Show business is big business in British Columbia's capital city and new money from the provincial government to a local college could mean the potential for bigger productions and bigger profits in the future, according to the region's film commissioner.
Kathleen Gilbert, with the Vancouver Island South Film and Media Commission, told CBC Radio Thursday that area productions contributed about $55 million to the provincial economy in 2020 and that that number would likely increase if the area had a film studio.
Gilbert's comments followed an announcement from Camosun College that the province will be providing $150,000 to the school to explore educational opportunities for students in the film industry, and the possible development of a film studio on the college's Interurban Campus in Victoria.
"If we were able to land some of these really big shows, that could be the direct spend of one show rather than having to land 25 shows which is what we have to do to make $55 million," said Gilbert, during an interview on CBC's On The Island.
Despite the lack of studio space, and a raging global virus, Gilbert says there are still a lot of television and film productions currently shooting in and around Victoria.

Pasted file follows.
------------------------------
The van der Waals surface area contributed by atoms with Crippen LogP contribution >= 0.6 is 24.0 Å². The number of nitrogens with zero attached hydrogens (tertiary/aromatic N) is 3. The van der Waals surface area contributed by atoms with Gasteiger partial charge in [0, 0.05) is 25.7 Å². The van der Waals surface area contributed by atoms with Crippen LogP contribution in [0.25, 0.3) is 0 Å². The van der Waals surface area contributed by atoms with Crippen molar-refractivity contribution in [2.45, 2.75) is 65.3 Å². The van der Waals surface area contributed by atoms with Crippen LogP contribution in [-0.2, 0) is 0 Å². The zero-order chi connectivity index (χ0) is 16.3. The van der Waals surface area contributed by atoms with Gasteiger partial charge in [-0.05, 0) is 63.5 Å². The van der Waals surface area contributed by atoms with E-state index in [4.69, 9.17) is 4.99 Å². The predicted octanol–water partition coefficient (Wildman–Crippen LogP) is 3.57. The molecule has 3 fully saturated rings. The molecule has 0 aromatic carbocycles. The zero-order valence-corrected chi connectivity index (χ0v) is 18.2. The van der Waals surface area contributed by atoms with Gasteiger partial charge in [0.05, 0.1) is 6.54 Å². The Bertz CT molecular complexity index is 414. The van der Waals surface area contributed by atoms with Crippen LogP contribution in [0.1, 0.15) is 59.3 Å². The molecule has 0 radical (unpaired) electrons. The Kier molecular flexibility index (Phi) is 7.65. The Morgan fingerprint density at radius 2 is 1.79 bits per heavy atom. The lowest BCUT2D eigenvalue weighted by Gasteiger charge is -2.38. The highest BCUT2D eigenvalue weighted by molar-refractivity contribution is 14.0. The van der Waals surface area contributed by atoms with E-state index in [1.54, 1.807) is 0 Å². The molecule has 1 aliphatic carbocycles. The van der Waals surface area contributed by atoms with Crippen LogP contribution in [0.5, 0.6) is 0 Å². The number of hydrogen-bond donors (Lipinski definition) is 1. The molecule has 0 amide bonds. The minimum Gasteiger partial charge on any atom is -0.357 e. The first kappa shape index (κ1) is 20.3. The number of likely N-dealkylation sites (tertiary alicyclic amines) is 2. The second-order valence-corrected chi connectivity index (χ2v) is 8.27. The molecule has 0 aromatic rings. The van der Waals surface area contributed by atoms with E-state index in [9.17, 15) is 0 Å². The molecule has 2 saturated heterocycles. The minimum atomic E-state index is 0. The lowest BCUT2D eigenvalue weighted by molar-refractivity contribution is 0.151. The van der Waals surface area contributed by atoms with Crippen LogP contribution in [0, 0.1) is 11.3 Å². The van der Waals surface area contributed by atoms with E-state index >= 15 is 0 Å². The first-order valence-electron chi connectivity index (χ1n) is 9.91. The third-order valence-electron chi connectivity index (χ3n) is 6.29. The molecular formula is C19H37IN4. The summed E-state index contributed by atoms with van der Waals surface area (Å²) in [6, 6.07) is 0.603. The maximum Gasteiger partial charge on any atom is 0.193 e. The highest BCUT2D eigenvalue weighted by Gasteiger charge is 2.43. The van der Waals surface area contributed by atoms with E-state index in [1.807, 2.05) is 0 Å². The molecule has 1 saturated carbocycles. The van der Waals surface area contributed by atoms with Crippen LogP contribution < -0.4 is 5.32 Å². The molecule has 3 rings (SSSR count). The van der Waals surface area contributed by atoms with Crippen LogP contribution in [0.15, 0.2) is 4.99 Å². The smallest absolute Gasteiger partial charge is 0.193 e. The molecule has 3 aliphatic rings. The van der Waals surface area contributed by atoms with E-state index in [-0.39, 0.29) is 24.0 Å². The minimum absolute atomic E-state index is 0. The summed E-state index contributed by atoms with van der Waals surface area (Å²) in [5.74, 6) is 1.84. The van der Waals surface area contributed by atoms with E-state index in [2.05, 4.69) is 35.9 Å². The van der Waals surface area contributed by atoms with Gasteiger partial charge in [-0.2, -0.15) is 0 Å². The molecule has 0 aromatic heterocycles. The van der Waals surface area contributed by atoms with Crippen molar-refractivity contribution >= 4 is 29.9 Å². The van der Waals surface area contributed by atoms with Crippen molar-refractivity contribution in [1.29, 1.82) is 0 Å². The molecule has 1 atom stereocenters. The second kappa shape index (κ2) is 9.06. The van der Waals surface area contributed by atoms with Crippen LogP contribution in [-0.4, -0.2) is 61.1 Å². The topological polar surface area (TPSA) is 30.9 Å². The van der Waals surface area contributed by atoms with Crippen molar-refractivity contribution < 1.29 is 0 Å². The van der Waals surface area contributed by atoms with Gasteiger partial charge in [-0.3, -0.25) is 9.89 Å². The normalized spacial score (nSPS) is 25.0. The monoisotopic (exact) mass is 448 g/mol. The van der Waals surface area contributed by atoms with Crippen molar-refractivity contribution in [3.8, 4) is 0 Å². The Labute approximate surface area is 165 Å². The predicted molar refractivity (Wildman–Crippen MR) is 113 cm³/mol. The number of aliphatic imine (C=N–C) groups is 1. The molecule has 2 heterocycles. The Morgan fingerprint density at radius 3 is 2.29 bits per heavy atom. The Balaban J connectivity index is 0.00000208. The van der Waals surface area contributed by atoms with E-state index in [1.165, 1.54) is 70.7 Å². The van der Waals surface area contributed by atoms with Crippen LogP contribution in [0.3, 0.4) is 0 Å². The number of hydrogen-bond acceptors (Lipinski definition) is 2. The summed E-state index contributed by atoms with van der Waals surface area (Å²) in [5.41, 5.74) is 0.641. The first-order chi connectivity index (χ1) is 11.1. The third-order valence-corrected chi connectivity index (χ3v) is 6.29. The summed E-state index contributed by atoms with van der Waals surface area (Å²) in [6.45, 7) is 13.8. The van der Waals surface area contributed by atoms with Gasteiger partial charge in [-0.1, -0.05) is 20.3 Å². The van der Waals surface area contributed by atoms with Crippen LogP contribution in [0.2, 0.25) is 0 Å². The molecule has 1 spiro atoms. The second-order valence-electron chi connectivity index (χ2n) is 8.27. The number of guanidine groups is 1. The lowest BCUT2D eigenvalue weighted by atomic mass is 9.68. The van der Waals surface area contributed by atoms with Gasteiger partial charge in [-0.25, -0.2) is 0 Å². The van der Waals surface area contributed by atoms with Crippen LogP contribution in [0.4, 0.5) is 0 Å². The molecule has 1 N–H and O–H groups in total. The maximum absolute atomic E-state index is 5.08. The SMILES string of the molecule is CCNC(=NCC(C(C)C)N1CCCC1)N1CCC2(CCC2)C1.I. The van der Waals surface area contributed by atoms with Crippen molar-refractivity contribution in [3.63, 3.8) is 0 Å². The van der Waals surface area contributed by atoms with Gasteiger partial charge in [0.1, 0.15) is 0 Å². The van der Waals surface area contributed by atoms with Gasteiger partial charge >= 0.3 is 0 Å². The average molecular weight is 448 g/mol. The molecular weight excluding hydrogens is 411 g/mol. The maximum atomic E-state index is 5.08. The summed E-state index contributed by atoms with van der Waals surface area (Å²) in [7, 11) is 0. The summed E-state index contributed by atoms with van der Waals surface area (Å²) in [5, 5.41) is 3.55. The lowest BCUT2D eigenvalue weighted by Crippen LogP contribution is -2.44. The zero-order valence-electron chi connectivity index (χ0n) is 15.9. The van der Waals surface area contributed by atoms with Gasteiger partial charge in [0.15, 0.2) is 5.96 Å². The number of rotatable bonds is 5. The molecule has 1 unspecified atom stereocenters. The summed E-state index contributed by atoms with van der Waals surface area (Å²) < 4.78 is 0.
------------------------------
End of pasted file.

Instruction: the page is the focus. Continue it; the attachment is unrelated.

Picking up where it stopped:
For privacy reasons — and to avoid spoilers — Gilbert can't divulge all the shows and movies being made about town right now, but she did make note of the comedy film American Dreamer, which she said was filmed locally and should be out on Netflix soon.
The cast includes actors Peter Dinklage and Shirley MacLaine, as well as island local of Letterkenney fame Michelle Mylett.
And Gilbert said the commission is working to secure a number of summer and fall projects as well.
According to a release from Camosun College, the new provincial money could help to get more locals working in the industry.
"Educational opportunities could include carpentry and electrical programs for trades students; new diploma and certificate programs such as digital animation; and, skills training programs for people in the industry," said Sherri Bell, college president.
Lana Popham, MLA for Saanich South, also expressed excitement about the opportunities a studio at the college could create.
"This investment could help Camosun achieve its goal of developing sound stages that can attract international productions and train the next generation of people who do the amazing work behind the scenes of the movie and TV industry," said Popham.
The college is setting up an advisory committee to help with planning.
And in the meantime, Gilbert said unusual film locations are among the area's strong points.
"We have castles and lighthouses, things you can't find elsewhere in B.C."